My favorite piece of equipment for frying chicken fried steaks (or shallow frying anything, really) is…dun, dun, dunnnnn! You guess it. A good ol’ fashioned cast iron skillet.
Cast iron is an excellent and even-heat distributor, which helps your oil to stay at a constant temperature while frying. Not only that, but it is oven-safe, heavy duty and long-lasting. Plus, I kind of like the way it looks sitting there all assertive-like on my stovetop.
All you need now is some white country gravy, and a substantial scoop of mashed potatoes. Please, enjoy!
TRY PAIRING CHICKEN FRIED STEAK WITH:
- 2 pounds tenderized cube steaks
- 4 teaspoon TAK House Seasoning (recipe at TheAnthonyKitchen.com)
- 2 1/2 cups all-purpose flour, separated
- 1 1/2 teaspoon Kosher salt, separated
- 1 teaspoon black pepper, separated
- 2 large eggs, slightly beaten
- 2/3 cup whole milk
- 3 dashes hot sauce
- 16 Saltine crackers, crushed
- 2 cups canola oil
- 3 tablespoons unsalted butter
- 3 tablespoons all-purpose flour
- 2 cups whole milk preferably warmed
- 1 teaspoon Kosher salt
- ½ teaspoon black pepper
Pat the excess moisture from the steaks using a paper towel. Sprinkle evenly with TAK seasoning, and set aside until ready to use.
Prepare your dredging station by setting out 3 rimmed trays or pie plates.
In the first tray, mix together 1 cup flour, 1 teaspoon salt, and a 1/2 teaspoon pepper.
In the second tray, lightly whisk together eggs, milk, and hot sauce.
For the third tray, combine 1 1/2 cup flour, saltine crackers, 1/2 teaspoon salt, and a 1/2 teaspoon pepper to the bowl of a food processor fitted with a blade attachment. Pulse to combine, and transfer the tray. If you do not have a food processor, make sure the crackers are finely crushed, mix with remaining flour and seasoning, and add to the tray.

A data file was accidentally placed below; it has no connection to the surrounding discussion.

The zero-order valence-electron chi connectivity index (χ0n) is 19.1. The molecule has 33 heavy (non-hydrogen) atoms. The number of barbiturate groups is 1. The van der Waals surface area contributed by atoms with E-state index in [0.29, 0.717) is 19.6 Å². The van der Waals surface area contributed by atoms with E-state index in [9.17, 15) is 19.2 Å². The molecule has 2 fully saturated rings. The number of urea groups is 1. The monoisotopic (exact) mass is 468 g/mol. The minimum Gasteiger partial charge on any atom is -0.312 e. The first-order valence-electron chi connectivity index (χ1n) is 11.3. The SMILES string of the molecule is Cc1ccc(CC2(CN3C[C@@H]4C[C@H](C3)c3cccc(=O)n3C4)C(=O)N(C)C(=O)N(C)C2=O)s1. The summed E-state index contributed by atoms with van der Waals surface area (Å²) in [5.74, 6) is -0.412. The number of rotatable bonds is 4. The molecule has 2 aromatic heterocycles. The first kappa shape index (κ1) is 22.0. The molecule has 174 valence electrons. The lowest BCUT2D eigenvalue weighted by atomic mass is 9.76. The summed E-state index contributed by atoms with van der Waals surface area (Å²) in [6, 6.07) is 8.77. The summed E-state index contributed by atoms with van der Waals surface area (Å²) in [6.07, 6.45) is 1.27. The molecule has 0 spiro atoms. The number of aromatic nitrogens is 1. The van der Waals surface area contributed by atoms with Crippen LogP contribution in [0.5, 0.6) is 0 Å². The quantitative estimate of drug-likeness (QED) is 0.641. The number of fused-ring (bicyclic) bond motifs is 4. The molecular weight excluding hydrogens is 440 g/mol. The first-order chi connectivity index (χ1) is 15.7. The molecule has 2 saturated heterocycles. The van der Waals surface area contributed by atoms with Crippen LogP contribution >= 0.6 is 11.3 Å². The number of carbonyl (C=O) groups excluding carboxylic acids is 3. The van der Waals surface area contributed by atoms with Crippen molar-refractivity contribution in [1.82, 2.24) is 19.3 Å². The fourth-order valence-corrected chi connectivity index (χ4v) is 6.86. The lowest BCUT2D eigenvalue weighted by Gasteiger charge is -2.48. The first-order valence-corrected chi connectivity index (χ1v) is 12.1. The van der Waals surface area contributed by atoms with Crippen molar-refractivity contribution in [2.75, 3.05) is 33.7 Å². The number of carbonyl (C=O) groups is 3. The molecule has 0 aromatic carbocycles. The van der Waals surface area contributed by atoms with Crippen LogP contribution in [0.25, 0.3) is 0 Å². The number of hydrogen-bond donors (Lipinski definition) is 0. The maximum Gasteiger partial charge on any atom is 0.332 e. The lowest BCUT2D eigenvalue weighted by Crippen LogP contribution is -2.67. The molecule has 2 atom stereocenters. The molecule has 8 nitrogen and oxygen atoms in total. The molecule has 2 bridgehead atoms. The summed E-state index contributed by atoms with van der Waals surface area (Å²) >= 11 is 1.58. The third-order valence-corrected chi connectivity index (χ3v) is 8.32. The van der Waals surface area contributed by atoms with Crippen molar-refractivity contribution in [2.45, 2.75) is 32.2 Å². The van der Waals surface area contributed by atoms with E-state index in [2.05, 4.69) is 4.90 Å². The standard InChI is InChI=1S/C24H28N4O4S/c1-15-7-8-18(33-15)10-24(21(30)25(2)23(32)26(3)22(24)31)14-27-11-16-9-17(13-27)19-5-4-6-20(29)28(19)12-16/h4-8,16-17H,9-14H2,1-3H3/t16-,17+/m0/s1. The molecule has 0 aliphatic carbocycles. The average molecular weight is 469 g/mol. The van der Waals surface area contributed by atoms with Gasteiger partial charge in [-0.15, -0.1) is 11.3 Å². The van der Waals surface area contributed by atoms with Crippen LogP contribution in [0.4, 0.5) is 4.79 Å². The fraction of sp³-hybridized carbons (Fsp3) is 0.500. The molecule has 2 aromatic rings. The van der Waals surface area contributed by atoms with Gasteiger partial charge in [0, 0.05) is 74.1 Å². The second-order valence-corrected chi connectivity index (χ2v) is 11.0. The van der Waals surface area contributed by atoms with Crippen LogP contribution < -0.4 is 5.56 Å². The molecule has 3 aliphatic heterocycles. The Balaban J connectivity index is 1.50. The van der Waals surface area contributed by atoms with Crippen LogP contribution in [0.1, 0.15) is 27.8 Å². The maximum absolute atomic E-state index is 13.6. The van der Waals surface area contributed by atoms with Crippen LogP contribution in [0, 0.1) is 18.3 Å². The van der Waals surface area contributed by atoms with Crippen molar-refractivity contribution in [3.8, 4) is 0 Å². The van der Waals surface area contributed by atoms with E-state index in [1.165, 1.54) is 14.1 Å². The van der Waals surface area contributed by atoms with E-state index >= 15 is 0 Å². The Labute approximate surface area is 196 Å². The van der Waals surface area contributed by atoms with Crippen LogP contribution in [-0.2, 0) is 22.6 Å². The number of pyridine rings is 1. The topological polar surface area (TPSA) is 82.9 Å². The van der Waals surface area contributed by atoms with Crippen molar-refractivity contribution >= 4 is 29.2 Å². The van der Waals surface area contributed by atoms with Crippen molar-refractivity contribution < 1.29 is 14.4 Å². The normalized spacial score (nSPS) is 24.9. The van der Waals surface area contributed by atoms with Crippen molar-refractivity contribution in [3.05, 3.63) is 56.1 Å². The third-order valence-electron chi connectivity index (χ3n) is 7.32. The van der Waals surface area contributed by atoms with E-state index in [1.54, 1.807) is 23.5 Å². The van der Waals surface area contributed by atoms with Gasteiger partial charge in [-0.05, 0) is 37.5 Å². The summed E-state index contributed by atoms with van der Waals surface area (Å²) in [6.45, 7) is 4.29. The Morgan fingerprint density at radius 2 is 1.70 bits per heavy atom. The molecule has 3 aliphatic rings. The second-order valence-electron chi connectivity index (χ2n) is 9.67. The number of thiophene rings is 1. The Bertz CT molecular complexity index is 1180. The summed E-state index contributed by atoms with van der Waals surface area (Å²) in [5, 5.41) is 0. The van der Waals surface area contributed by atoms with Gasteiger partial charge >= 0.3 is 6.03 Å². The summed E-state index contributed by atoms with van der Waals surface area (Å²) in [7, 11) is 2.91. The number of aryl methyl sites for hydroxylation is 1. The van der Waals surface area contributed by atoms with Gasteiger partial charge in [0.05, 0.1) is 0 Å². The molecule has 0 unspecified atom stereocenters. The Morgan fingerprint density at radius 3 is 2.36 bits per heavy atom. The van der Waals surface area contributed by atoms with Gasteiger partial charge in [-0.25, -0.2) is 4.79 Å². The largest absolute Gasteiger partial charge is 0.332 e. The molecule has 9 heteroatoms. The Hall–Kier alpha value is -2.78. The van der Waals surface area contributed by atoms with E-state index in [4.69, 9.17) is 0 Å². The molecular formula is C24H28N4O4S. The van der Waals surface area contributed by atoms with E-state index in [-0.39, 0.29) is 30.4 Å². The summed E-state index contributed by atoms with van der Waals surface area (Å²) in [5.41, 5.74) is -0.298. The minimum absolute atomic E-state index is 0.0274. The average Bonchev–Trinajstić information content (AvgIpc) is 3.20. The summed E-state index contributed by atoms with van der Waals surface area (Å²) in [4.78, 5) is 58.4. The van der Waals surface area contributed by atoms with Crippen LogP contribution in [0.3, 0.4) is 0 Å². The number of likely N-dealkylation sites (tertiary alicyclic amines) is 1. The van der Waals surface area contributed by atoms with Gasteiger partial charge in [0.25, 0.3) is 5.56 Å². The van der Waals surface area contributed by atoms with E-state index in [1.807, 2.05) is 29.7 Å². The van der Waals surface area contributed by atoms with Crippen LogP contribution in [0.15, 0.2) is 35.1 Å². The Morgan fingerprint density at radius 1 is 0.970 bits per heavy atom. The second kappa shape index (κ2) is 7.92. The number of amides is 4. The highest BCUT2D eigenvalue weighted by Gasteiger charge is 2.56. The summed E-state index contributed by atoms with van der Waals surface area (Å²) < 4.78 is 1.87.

Add the canola oil to a cast iron skillet over medium-high heat, and allow to come to temperature (350°-375°).
Have ready a large rimmed baking sheet, lined with paper towels. Place a cooling rack over the paper towels.
One at a time, dredge the steaks in the seasoned flour, then submerge in the egg mixture, followed by a thorough coating in the cracker mixture.
Add the steaks to the hot oil, 1-2 at a time, taking care not to crowd the skillet. Fry for 2 minutes on each side or until crispy and golden-brown. Transfer to the cooling rack. Serve and enjoy.
In a small saucepan, melt butter over medium heat. Add flour and whisk until combined. Allow to bubble for 1-2 minutes, but do not allow to brown.
Add milk a generous splash at a time, whisking after each addition until all of the milk has been incorporated. Allow the sauce to bubble for 5-7 minutes, just until slightly thickened. Remove from heat and season with salt and pepper. Serve and enjoy.
To quickly warm your milk for the gravy, place it a microwave safe measuring pitcher and heat for 45 seconds to 1 minute.
The cooling rack will help to prevent the bottom of the steaks from becoming soggy while you finish frying the others.